The FDA has recently proposed a new rule that it believes puts down the foundation for ‘farm-to-table’ traceability throughout the US food industry.
This may start with a list of problematic food products, but the larger target is better traceability across the food supply.
According to the Agency, The rule focusses to establish supplementary traceability recordkeeping necessities “beyond what is already needed in existing regulations.”
On 21st Sept., the agency proclaimed “Requirements for Additional Traceability Records for Certain Foods,” a proposal for establishing additional traceability recordkeeping necessities for certain foods, such as soft cheese, nut butters, various ready-to-eat salads, leafy greens, freshly cut fruits and vegetables, some types of fish and seafood like lobster and oysters, shell eggs.
It is applicable to organizations that produce, process, pack or hold foods the regulator has chosen for inclusion on a food traceability list (FTL), which comprises of foods that pose particular risks to the safety as in case of foodborne illnesses.
The rule considers several instances recent outbreaks related to foodborne illness which involved produce, and to trace back their source of origin was proved to be the most challenging task. This new rule is anticipated to make it easier to quickly and efficiently track back the movement of a food in case of a foodborne illness outbreak.
“While FDA identifies that several companies and organizations have implemented tough traceability practices, there have also been cases wherein lack of sufficient data, late access to data, and inconsistent traceability programs have hampered FDA’s potential to inspect efficaciously and respond to food safety outbreaks,” reports The Acheson Group, a food safety consultancy headed by David Acheson, former Associate Commissioner of Foods at FDA.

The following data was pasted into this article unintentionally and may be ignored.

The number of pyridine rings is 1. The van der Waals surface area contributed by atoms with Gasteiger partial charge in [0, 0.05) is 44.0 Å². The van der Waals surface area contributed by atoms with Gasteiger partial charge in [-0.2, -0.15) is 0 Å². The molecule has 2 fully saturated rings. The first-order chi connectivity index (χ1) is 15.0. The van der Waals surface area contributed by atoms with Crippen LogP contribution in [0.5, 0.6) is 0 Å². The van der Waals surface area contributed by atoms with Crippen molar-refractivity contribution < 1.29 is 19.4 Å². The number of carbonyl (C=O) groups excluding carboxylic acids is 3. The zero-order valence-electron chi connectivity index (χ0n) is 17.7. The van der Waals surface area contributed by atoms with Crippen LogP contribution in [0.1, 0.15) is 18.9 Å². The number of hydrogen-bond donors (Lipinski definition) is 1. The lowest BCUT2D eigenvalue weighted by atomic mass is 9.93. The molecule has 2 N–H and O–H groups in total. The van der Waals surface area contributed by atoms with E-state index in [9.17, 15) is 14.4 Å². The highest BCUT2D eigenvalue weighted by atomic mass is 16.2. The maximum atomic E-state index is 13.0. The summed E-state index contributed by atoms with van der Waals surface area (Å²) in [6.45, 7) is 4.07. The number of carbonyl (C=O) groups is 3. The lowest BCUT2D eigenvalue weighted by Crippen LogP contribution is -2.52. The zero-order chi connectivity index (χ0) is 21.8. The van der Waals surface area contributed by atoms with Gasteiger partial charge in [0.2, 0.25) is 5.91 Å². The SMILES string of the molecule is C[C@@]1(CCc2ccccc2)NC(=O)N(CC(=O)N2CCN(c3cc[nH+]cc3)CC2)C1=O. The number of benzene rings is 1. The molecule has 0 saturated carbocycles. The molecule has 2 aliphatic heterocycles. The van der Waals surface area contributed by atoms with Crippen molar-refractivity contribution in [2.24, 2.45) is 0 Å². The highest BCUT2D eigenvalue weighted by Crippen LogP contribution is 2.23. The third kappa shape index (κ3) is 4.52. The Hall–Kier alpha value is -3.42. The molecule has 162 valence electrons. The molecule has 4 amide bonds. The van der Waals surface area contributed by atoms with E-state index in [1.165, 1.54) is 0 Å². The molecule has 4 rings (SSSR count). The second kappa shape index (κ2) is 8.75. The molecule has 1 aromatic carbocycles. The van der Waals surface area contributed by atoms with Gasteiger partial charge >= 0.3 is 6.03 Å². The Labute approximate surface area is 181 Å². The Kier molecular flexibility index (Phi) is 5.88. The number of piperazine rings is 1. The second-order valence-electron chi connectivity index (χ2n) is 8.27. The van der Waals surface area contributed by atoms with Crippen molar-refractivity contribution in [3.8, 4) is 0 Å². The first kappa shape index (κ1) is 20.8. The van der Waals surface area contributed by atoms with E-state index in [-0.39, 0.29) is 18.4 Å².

Frank Yiannas, the FDA’s Deputy Commissioner for Food Policy and Response stated that “we are short of an orchestrated system of traceability from farm to fork that is universally understood and used.”
He also added- “This means that during an outbreak investigation, our capability to quickly track and trace particular food products across the supply chain is often obstructed by a lack of data.”
“What we are proposing today has a direct influence on averting foodborne illness,” he further Yiannas.
FDA affirms the proposed rule will frame a first-of-its-kind standardized methodology to traceability recordkeeping that should make it effortless to introduce more digital track-and-trace systems in coming times
“More detailed and all-inclusive traceability through access to records of key data elements linked with analytical tracking events in food production and supply has the ability to assist us in accurately locate the exact sources of foods involved in outbreaks.”
As per the FDA, the availability of the traceability records that are set out in the proposed rule would also aid in limiting the prospects of recalls and in some cases, allow the FDA to better target consumer advice, circumventing ‘blanket’ cautions on whole commodity sectors.